It seems impossible to think that one of the world’s most beloved animation studios might shut its doors and stop making films, but that’s what one Japanese news site says might happen to Hayao Miyazaki’s legendary Studio Ghibli.
According to News Cafe, Ghibli’s newest film, “When Marnie Was There,” might be its last. As a supposed insider tells the website, whispers of the studio’s closing have circulated since last year, when powerhouse writer-director Miyazaki (of “Princess Mononoke” and “Spirited Away” fame) announced he was retiring and Ghibli producer/co-founder Toshio Suzuki stepped down from producing and became the studio’s general manager instead.
“From here on,” the source says, “it appears as though this won’t be a studio that makes new works, but instead, manages its copyrights.” In essence, that would mean that the studio would stop producing new films and simply generate revenue from its library of previous creations. In 2010, Miyazaki acknowledged that there was a potential future for the studio in such a form, telling Cut Magazine, “Ghibli should be able to continue with about five staff members as a copyright management company even if we smash the studio. So, Ghibli can say ‘We stop film production. Goodbye.’ I do not have to be there.”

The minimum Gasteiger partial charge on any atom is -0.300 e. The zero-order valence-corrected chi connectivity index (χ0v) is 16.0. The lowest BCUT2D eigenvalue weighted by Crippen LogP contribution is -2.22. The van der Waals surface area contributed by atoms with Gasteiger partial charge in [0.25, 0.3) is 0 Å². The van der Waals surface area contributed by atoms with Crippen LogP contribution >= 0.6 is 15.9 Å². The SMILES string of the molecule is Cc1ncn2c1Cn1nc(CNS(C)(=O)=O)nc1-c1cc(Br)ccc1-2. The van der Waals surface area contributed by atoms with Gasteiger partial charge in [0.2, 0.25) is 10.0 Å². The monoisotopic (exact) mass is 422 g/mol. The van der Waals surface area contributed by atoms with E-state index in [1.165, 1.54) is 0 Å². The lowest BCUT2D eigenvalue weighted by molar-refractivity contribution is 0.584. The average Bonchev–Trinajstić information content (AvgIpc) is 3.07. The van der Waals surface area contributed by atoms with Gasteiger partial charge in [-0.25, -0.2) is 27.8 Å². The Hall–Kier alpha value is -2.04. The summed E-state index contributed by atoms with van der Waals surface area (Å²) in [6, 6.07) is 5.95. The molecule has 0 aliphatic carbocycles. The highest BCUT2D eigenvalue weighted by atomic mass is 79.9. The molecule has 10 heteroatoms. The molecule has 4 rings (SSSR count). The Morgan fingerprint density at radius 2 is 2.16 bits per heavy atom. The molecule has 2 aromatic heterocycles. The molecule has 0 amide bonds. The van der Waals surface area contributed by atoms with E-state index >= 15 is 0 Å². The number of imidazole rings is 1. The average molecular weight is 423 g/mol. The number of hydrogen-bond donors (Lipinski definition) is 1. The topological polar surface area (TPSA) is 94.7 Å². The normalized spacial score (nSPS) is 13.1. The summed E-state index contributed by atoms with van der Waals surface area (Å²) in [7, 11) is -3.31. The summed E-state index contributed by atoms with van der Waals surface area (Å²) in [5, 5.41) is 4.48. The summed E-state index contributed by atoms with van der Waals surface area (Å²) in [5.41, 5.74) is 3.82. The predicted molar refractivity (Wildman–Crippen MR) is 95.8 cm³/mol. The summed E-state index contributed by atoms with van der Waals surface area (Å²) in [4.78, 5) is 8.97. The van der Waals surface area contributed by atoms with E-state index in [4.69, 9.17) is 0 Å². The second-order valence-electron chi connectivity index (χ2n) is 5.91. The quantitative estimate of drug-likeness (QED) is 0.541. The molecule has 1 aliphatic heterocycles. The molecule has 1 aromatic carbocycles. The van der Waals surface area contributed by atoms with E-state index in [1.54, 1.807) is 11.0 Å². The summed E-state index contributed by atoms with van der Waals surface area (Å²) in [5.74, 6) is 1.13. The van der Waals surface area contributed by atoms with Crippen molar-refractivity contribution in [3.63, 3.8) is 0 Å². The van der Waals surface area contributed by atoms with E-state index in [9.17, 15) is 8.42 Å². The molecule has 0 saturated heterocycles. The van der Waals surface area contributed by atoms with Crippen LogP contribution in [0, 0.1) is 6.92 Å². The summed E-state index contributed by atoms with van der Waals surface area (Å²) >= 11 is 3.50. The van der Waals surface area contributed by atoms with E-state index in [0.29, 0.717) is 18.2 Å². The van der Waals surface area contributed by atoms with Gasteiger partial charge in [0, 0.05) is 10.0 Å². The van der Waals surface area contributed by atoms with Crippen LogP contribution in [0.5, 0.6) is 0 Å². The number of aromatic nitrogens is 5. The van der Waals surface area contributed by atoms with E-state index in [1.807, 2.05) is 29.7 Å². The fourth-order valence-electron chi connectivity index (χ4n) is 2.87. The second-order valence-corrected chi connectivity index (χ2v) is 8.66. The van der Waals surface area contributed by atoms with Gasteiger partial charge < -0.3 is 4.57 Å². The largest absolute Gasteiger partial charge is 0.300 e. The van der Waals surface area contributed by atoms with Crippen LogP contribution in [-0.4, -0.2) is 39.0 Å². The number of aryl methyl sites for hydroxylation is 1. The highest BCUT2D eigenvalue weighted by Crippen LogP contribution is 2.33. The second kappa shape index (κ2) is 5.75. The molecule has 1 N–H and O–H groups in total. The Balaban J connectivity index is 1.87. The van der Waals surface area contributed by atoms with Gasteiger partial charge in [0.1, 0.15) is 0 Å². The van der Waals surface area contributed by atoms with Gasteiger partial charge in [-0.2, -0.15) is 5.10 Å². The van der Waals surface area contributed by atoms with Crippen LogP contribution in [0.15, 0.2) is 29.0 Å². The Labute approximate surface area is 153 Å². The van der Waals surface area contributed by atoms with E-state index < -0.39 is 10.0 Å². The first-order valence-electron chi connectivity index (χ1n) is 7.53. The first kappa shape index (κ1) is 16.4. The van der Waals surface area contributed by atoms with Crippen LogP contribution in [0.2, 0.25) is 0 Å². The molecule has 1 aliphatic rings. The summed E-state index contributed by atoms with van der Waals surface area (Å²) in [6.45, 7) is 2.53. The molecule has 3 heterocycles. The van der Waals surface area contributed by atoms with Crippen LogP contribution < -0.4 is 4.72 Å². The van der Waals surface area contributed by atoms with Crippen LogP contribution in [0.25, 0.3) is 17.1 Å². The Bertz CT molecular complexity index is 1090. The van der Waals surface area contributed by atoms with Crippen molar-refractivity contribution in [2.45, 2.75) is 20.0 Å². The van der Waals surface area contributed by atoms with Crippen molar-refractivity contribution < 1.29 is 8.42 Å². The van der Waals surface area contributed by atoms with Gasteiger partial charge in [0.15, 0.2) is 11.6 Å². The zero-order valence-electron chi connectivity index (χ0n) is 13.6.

According to the Japanese newspaper Asahi Shimbun, Ghibli has declined to follow other animation studios in sending jobs overseas, and as such, their films have become increasingly expensive to make. According to the paper, Miyazaki’s last film, 2013’s “The Wind Rises” has yet to turn a profit, even though it has made over $90 million. Ghibli’s most recent film, “The Tale of Princess Kaguya,” made $50 million, and was considered a flop by the studio, according to Asahi and New Cafe‘s insider. “There’s no choice but to dissolve the studio, because it’s unable cross the high hurdle of announcing a new film on an annual basis.”
“When Marnie Was There,” a ghost tale adapted from the book by Joan Robinson, got its first trailer earlier this month, and it promises the lush, thoughtful artistry of all Ghibli films. Let’s hope it’s not the studio’s last.